"Well, you have Scouts," she said, picking up her fork. "I guess that's enough. For now. But I want you to do your volunteer hours communing with something other than trees. Seniors are mostly forgotten. I doubt anyone else in the troop will think to volunteer there."

No kidding. "What would we talk about?"

"Laxatives," Robbie suggested, and chuckled.

Randy ignored him. "You could read them the newspaper," he said, dropping his napkin on the table and giving Cameron his full attention.

Cameron didn't look at him; he felt his skin get tight, like he was standing in hot water. It's not that he didn't like Randy Stewart. He just didn't feel comfortable around him. His mother was always breaking up with the guy and Cameron didn't know if he was supposed to like him or not. So he never spent more time with him than he had to. Never talked to him unless Randy started the conversation.

"I don't read the newspaper," Cameron said. He put enough 'mind your own business' into his tone that he hoped Randy would pick up on it.

He did. He smiled at Cameron like any offense was forgiven and suggested, "You can start with the sports page. That'd be painless."

Probably. If he stayed with it. If he started going back to Scouts regularly. It wouldn't be too bad, reading about baseball and March Madness. He shrugged his shoulders and looked at Randy.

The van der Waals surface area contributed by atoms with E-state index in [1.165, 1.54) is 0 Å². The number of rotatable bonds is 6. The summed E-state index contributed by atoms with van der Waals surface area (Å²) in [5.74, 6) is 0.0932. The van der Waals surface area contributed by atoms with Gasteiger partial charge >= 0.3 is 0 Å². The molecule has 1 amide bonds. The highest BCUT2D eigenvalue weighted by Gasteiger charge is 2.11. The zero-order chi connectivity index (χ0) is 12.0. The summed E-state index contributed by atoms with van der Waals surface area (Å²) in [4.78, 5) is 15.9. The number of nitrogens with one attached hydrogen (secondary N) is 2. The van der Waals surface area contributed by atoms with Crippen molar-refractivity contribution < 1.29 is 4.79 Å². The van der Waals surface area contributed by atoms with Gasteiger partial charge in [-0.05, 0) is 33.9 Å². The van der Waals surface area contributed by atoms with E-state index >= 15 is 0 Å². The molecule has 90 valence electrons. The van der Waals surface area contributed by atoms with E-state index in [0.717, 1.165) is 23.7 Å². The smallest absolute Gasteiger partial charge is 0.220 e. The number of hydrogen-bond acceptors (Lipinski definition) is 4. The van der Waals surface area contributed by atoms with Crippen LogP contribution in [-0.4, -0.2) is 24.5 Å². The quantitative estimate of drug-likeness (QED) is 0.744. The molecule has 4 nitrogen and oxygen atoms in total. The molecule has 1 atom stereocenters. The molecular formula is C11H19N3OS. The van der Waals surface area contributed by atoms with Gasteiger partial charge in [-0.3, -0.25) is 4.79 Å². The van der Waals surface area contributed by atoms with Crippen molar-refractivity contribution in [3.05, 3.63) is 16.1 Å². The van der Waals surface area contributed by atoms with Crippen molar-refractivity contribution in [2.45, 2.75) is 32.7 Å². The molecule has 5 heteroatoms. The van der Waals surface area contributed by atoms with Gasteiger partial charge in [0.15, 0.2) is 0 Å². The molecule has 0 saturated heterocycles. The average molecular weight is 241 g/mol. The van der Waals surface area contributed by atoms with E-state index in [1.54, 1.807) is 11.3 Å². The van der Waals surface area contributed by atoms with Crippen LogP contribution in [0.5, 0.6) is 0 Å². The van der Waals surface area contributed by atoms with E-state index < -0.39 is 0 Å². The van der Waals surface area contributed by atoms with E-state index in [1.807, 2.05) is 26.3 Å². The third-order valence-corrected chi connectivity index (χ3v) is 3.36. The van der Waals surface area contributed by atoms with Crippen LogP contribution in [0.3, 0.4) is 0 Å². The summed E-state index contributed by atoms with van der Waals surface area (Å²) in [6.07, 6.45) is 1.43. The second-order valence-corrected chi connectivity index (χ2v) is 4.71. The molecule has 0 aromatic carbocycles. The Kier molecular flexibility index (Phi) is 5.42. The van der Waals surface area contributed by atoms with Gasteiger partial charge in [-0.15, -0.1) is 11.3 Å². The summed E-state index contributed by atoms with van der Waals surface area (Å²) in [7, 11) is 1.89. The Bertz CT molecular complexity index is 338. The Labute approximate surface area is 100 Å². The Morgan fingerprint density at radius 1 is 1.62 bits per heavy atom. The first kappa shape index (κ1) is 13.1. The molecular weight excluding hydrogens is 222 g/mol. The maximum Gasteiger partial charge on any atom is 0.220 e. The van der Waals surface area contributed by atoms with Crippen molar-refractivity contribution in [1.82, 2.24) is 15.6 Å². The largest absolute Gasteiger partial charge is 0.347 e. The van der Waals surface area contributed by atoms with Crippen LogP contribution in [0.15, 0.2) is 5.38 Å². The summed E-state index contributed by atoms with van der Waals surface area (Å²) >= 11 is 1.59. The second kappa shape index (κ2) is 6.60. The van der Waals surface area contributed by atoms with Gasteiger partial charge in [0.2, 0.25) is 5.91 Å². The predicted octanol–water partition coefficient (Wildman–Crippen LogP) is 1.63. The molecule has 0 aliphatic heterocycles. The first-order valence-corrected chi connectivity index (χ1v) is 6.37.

"Maybe," Cameron said.

"You'll ask?" his mother pressed.




Cameron cuts through the woods on his way home. It's faster and there's enough space between the trees and rocks that he can push his bike through. He knows these woods like he knows his backyard. When he was a little kid he built a fort here, he and his friends. They smuggled chips and sodas from their houses and sat out here telling made-up monster stories and trading baseball cards. But that was a long time ago.

Cameron finds a boulder with a flat surface, lets his bike drop into the grass, and opens the plastic wrap around the package Mrs. Murdock gave him. Banana-nut muffins. They're still warm and Cameron lowers his face and breathes in the sweet steam. He sits down, plucks the nuts from the tops of each muffin, and tosses them into the brush for the squirrels. Then he eats the muffins, all three.